Progesterone and Sore Breasts Posted on 20 Apr 01:08 , 0 comments

Breast pain with swelling and irritated hypersensitivity is a very common problem, and the vast majority of women will have some form of it. Breast pain is commonly associated with PMS, and happens because differences in hormonal levels affect the breast tissue. Breast pain is considered fibrocystic if the breasts are swollen or there are cysts, but these problems typically resolve at the end of menstruation.

Ovulation can be indicated by pain beneath the armpits, and pain close to the nipples indicates estrogen dominance, which prevents ovulation. Pain in both areas can indicate both ovulation and progesterone deficiency.

It is commonly thought that progesterone causes breast pain because progesterone levels are higher in the luteal phase, before menstruation. However, estrogen also occurs in high levels during this phase.

Dr. John R. Lee, MD believed that many types of breast pain and abnormalities could be traced back to excess levels of estrogen, and that applying natural progesterone over several cycles could reduce the symptoms. He cautioned against the use of synthetic progestins, which worsen the pain. This hypothesis has been reinforced by a 20-year study that correlated proper progesterone levels with decreased incidence of both breast cancer and other cancers.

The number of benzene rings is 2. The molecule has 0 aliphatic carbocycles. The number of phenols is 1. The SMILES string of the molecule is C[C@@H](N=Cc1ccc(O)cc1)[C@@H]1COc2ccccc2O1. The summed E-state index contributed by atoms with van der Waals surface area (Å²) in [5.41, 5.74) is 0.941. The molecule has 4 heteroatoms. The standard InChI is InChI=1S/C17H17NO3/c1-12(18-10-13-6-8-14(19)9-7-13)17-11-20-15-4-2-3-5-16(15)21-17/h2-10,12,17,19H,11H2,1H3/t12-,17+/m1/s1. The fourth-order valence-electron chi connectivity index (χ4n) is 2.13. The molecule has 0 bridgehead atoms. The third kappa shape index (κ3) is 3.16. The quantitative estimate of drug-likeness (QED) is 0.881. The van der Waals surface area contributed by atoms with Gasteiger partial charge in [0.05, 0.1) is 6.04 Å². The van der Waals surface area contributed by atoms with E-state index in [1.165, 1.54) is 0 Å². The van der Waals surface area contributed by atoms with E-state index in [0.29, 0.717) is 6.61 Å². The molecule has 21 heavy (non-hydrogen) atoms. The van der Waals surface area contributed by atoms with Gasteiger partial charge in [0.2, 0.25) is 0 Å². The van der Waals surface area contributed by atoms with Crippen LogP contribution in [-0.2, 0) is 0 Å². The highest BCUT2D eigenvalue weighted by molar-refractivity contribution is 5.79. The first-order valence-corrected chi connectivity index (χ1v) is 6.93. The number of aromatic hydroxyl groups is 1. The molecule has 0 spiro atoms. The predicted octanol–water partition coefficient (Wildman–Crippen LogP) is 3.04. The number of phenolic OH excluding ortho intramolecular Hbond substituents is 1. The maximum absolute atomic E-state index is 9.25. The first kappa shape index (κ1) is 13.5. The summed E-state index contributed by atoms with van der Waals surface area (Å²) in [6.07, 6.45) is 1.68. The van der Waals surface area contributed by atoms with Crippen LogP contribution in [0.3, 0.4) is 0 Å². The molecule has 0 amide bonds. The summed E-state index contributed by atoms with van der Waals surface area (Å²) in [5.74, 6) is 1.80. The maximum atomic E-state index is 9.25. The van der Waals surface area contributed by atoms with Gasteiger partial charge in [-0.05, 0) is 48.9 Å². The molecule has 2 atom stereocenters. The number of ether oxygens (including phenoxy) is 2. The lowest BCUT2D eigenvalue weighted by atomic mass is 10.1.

A woman can have breast pain unrelated to the menstrual cycle; this pain typically occurs during menopause. It occurs in localized areas on the breast and typically is not a cancer symptom, but should still be discussed with one’s doctor.

Women can use the condition of their breasts to determine their own progesterone levels: breasts that are estrogen dominant can feel swollen and sore. Balanced hormone levels result in no notable abnormalities during menstruation.

If a woman is using a progesterone cream, caffeine and stress will make it take effect at a slower rate.

Breast tissue is high in veins, which means that progesterone will quickly spread throughout the breasts and other tissues when applied to the breasts themselves, working to reduce estrogen’s effects. Sore, cystic breasts should be treated with a natural, biogenetical progesterone cream, at a dosage of 40 mg per day for two to three months. Once symptoms begin to disappear, hormonal balance can be maintained with a dosage of 20 mg per day. Higher doses can continue if desired.

Although breast swelling and tenderness have been reported while using progesterone, it tends to dissipate over time as the proper dosage for an individual is found.

It is important to find a knowledgeable and skilled doctor with training in natural hormone replacement if you are experiencing hormonal imbalance, so that you can discover what works best for you and your health.

Dr. Ray Peat